Questions about decreasing enrollment, crowded high school classrooms and Carver High School created spirited debate during a Common Cause Columbus forum on a proposed 1 percent sales tax for school construction.
“We’re on a decrease in enrollment. We do not need taxation at this moment,” said Paul Olson, who is organizing opposition to a proposed Special Purpose Local Option Sales Tax for capital projects for schools in Muscogee County. He participated in a debate and question-and-answer session with Muscogee County School District Superintendent Susan Andrews at the Columbus Public Library on Thursday night.
If approved by voters, the SPLOST would last five years or until the district collects $223 million to complete a variety of capital projects. The projects include five new schools — a new Carver High, a middle school, two elementary schools and a fine arts academy — additions to Northside High and Richards Middle, and athletics and technology upgrades.
Olson and others at the forum questioned the need for the tax, citing an enrollment decrease, poor academic performance at some schools and the weak economy.
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“We are in a deep recession … ” Olson said. “You do not need to self-impose during a recession. It just does not make common sense ladies and gentlemen.”
Andrews said the school district has decreased in enrollment since 2005 by about 900 students, but area schools are expecting an increase of about 4,300 students after the U.S. Army relocates the Armor School from Fort Knox, Ky., to Fort Benning. She said the system needs about 140 classrooms to accommodate those students.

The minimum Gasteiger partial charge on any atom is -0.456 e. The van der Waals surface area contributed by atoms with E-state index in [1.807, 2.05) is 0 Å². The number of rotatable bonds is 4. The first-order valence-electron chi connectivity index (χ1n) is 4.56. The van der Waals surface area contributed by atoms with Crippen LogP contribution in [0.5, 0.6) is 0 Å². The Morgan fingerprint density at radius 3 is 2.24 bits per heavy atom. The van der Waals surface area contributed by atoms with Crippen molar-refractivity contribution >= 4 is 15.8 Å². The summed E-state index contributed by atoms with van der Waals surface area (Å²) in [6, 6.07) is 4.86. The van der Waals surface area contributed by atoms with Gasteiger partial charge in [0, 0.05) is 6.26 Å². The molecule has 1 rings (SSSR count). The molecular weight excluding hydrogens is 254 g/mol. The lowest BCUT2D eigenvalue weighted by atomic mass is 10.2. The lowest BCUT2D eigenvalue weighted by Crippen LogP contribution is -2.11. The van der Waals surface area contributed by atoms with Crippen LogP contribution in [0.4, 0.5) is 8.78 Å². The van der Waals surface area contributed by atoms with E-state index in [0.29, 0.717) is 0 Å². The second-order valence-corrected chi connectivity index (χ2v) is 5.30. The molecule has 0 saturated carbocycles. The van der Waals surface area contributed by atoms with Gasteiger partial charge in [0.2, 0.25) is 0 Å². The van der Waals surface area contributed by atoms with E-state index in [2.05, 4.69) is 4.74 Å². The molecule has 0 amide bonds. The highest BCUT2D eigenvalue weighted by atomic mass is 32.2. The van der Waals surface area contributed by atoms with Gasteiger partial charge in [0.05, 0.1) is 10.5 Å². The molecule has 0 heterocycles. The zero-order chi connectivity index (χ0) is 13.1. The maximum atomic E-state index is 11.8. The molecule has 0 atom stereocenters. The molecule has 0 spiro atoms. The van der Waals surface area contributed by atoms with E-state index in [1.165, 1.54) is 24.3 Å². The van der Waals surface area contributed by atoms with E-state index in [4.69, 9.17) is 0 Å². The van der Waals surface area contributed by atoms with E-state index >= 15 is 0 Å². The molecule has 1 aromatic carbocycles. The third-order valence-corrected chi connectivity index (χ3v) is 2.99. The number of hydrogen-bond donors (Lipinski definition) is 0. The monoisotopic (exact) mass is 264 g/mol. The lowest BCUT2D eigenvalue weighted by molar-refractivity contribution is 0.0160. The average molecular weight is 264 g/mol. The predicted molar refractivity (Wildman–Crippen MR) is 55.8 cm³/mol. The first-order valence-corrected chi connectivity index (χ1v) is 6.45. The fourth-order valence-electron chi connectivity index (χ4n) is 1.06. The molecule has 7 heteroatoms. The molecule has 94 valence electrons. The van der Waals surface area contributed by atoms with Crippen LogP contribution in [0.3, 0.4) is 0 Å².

Some at the forum asked why a new Carver High School was on the list of SPLOST projects, since the school is one of four high schools in the county that has not made adequate yearly progress for at least two years under the federal No Child Left Behind Act and is in “needs improvement” status.
Students at schools under needs improvement status have the option to transfer to better performing schools in the district. About 600 applied to transfer to Northside High and Hardaway High, the only schools eligible to accept No Child Left Behind transfers.
“The reason why we have overcrowding in Muscogee County is the failure and incompetency of schools on the south side, with kids moving to the north side,” Olson said.
Andrews said she believes Carver and the other high schools in needs improvement — Jordan, Kendrick and Spencer — can improve test scores and make AYP.
“I can tell you that poor children can learn and they can learn at a high level. But I can also tell you that poverty is a formidable foe,” she said.
Two Carver parents also stood up at the forum to defend the need for a new high school. Elizabeth Clark said the school had maintenance problems, citing a sewage pipe that broke in the school’s cafeteria last year.
Larry Marshall, PTSA president at Carver, said his daughter was one of the students who had to eat the auditorium while the sewage pipe was being fixed.
“I don’t agree with everything on the SPLOST, but I agree with enough,” he said. “I’m telling you Carver High School can’t afford to go another 10 to 15 years.”
“I agree with you,” Olson said.
“Then vote yes — not no!” Marshall said, earning applause and shouts of “Amen” from the audience.
Olson argued that the school district let Carver High fall into disrepair by not putting enough money into maintaining the building.
Marshall urged him to look to the future.
“Mr. Olson, today is today. I don’t live in the past,” Marshall said. “Today my child is at Carver High School. What are you going to do about it today?”